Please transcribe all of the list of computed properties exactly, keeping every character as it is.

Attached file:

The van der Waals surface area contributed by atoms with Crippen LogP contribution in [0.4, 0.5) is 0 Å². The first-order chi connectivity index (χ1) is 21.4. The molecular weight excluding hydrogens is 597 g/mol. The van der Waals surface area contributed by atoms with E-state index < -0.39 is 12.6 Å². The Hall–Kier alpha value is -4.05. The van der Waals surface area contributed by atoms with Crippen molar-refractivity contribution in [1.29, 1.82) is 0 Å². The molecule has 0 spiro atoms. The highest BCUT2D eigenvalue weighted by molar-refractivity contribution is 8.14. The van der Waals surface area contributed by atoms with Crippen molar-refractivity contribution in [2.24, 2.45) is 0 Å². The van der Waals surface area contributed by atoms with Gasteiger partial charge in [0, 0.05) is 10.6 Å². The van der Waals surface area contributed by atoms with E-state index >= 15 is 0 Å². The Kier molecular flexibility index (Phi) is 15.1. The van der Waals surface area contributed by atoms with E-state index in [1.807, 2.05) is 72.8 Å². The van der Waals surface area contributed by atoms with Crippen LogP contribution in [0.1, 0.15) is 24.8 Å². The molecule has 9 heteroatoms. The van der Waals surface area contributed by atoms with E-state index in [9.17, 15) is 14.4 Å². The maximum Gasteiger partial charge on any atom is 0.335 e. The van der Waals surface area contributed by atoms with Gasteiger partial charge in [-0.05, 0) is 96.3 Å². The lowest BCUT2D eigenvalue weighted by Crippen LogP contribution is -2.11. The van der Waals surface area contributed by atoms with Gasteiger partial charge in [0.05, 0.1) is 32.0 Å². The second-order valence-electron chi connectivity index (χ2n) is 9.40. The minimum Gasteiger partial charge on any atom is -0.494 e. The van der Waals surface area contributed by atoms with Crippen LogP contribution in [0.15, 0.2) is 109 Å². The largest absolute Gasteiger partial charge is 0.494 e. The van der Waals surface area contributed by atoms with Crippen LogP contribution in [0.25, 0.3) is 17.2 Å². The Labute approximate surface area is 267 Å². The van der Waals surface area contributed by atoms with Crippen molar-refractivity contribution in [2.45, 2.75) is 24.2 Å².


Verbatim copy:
The van der Waals surface area contributed by atoms with Crippen LogP contribution in [0.4, 0.5) is 0 Å². The first-order chi connectivity index (χ1) is 21.4. The molecular weight excluding hydrogens is 597 g/mol. The van der Waals surface area contributed by atoms with E-state index < -0.39 is 12.6 Å². The Hall–Kier alpha value is -4.05. The van der Waals surface area contributed by atoms with Crippen molar-refractivity contribution in [1.29, 1.82) is 0 Å². The molecule has 0 spiro atoms. The highest BCUT2D eigenvalue weighted by molar-refractivity contribution is 8.14. The van der Waals surface area contributed by atoms with Crippen molar-refractivity contribution in [2.24, 2.45) is 0 Å². The van der Waals surface area contributed by atoms with Gasteiger partial charge in [0, 0.05) is 10.6 Å². The van der Waals surface area contributed by atoms with E-state index >= 15 is 0 Å². The Kier molecular flexibility index (Phi) is 15.1. The van der Waals surface area contributed by atoms with E-state index in [1.807, 2.05) is 72.8 Å². The van der Waals surface area contributed by atoms with Crippen LogP contribution in [0.1, 0.15) is 24.8 Å². The molecule has 9 heteroatoms. The van der Waals surface area contributed by atoms with E-state index in [9.17, 15) is 14.4 Å². The maximum Gasteiger partial charge on any atom is 0.335 e. The van der Waals surface area contributed by atoms with Gasteiger partial charge in [-0.05, 0) is 96.3 Å². The lowest BCUT2D eigenvalue weighted by Crippen LogP contribution is -2.11. The van der Waals surface area contributed by atoms with Gasteiger partial charge in [0.05, 0.1) is 32.0 Å². The second-order valence-electron chi connectivity index (χ2n) is 9.40. The minimum Gasteiger partial charge on any atom is -0.494 e. The van der Waals surface area contributed by atoms with Crippen LogP contribution in [0.15, 0.2) is 109 Å². The largest absolute Gasteiger partial charge is 0.494 e. The van der Waals surface area contributed by atoms with Crippen LogP contribution in [0.25, 0.3) is 17.2 Å². The Labute approximate surface area is 267 Å². The van der Waals surface area contributed by atoms with Crippen molar-refractivity contribution in [2.45, 2.75) is 24.2 Å².